First brew; 5 gallon batch, Vienna Lager partial extraxt kit from Grape and Granary in Akron, Ohio. the kit intentionally contained ale yeast despite the lager label. The guy at the store said it was as close to a lager as I would get without lagering; supposed to be similar to Dos Equis.
I used spring water from Beuhler’s; they had 2.5 gallon jugs. There’s a refill station there but I didn’t check pricing. I’ll probably keep using that until I can analyze my water. I have the Campden tablets to fix the choramine (and I can SMELL the choramine so there’s plenty of that) but don’t know about PH or minerals. I used Star San on everything and followed the advice I have seen about also loading up a spay bottle. That was a big help. If there was a hot break I missed it. The 5 gallon kettle contained the three gallon boil with no issues.
The steeping grains (the recipe doesn’t say what they are – the label probably did but that got thrown away) released a strong swampy odor. I don’t know whether that is normal. The odor filled the first floor and didn’t change after adding DME and LME, or even after adding hops and boiling for 45 minutes! Hope that’s OK.
Thought about rehydrating the dry yeast but since it’s a store kit I figured it was fresh enough so I just threw it in. Just took a look after about 6 hours and no airlock activity but a peek through the bung showed what appeared to be an even layer of krausen. I see why folks prefer to use clear carboys rather than the plastic buckets I have; can’t see what is going on in there.
Dunno about OG – checked it from the spigot and it was 1.100! That didn’t sound right so I pulled a sample from the top and it was 1.038. Kit said it should be 1.056. I realized that the makeup water hadn’t mixed well with the wort because of the different readings so I mixed it all up but forgot to take a new OG reading. I’m sure it is somewhere between 1.100 and 1.038!
Since everything was new, I put 5 gallons in the brew pot to boil and release whatever was in the metal. Stuck the wort cooler in there, too, for the same reason. Then used the chiller and dumped the resulting warm water. That was problematic; the damn adaptor doesn’t fit my ancient kitchen tap so I just held it on and let it leak. Fortunately I hadn’t made the water run yet so I picked up some ice while I was out. Used 10 pounds to chill the wort when the time came. Still have 10 pounds of ice and 5 gallons of spring water for the next brew.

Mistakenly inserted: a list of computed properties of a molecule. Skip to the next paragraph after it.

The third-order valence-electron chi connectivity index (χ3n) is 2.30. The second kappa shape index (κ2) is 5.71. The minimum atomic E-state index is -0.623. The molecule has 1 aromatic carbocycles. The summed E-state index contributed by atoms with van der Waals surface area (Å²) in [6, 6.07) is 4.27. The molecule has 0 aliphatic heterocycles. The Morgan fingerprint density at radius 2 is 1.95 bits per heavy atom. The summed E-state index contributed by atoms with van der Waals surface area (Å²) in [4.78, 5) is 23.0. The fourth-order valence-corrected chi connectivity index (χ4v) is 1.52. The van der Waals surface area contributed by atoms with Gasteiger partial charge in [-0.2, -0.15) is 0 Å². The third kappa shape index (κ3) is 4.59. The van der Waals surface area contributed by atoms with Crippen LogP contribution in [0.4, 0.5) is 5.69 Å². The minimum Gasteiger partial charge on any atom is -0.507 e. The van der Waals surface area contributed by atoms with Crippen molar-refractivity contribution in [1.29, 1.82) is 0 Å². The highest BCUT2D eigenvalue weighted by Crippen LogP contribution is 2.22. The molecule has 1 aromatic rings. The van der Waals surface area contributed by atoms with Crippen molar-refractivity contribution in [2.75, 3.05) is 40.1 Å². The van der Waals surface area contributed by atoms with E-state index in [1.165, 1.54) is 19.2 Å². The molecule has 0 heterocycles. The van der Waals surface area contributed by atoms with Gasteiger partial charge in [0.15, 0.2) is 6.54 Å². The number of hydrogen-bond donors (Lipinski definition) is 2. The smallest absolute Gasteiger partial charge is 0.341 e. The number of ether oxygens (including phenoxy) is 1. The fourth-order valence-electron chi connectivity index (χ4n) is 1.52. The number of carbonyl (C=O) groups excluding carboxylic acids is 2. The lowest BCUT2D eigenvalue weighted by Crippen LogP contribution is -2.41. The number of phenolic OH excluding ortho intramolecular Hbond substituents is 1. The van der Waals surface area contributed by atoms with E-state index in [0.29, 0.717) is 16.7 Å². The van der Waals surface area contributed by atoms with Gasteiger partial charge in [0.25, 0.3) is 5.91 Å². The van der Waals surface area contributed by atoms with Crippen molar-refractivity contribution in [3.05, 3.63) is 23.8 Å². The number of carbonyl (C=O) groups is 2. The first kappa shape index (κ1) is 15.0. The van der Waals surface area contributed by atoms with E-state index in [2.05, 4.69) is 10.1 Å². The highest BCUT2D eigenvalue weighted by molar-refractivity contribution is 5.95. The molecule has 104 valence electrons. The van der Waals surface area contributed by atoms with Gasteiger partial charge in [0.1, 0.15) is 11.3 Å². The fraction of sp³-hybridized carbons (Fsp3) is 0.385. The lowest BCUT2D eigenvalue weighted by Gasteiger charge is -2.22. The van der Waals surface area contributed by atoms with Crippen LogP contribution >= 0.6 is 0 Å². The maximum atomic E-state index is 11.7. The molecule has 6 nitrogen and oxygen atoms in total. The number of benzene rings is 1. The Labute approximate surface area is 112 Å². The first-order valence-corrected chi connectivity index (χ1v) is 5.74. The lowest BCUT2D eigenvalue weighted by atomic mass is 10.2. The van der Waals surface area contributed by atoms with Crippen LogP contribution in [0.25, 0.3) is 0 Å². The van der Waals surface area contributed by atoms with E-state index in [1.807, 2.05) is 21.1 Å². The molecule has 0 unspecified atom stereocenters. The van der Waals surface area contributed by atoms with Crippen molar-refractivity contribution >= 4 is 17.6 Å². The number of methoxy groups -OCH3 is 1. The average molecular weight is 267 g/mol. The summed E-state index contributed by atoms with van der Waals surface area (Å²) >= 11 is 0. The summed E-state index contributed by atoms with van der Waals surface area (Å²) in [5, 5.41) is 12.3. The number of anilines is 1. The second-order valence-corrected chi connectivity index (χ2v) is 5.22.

It was a busy day. Took five or six hours from setup to pitching yeast and rinsing the hardware. I know a partial extract shouldn’t take that long, but I had to organize the stuff and boil the metal items. Next brew day will be easier. I think I’ll do a full (unhopped) extract next. AIH has a “Cervesa” kit by Muntons on sale (about half the price of the kit I used today). At least I won’t have to worry about the specialty grains smelling up the place. I also have a partial extract kit that came with some hardware I bought – but it is really old. I think it has only DME so might be OK if I replace the yeast. I’d hate to waste a 5 gallon batch, though. And there’s the Mr. Beer kit I bought when they had their big one day $20 sale a few weeks ago.
The stovetop is slow in bringing 5 gallons to a boil and not much faster with the three gallons boiled in the kit recipe. I’d like to get a nice, big burner for the barn. There’s gas out there so I wouldn’t have to fiddle with propane. That would help with the smell, too, if that is always going to happen. Since I’m apparently going to be using spring water, the barn may be ideal (no water lines to the barn). If I straighten things up out there and dump some junk I could have quite a large area dedicated to brewing. I keep it at 50 degrees in the winter out there (and can easily increase that to 70 degrees for a brew day) so it would be a decent environment. It gets HOT in the summer but a big fan and two open doors would probably handle that.
I have two 5 gallon ball lock kegs on hand and two more on the way (all new). Two will fit in the Edgestar kegerator, though only one tap is connected. I ordered a picnic tap to use on a second keg until I decide whether to switch to a two tap tower. The larger kegerator will handle three or four kegs and it will be easy and cheap to add additional taps to that one. I first have to decide whether it will remain a kegerator or become a controlled temperature fermentation chamber. I’m considering doing that and making a keezer to replace it. Right now the priority has to be getting the Edgestar prepped to accept this batch in time to accept it. I switched the beer and gas connectors over to ball lock so it’s ready to run one keg. I need to get a gas line in there for the second keg, and get the temperature adjusted. I plan to force carbonate right away, and then load up some bottles to pass around (if it is any good). Sure sounds easier than filling them from a bottling bucket and carbonating with sugar for a week or two.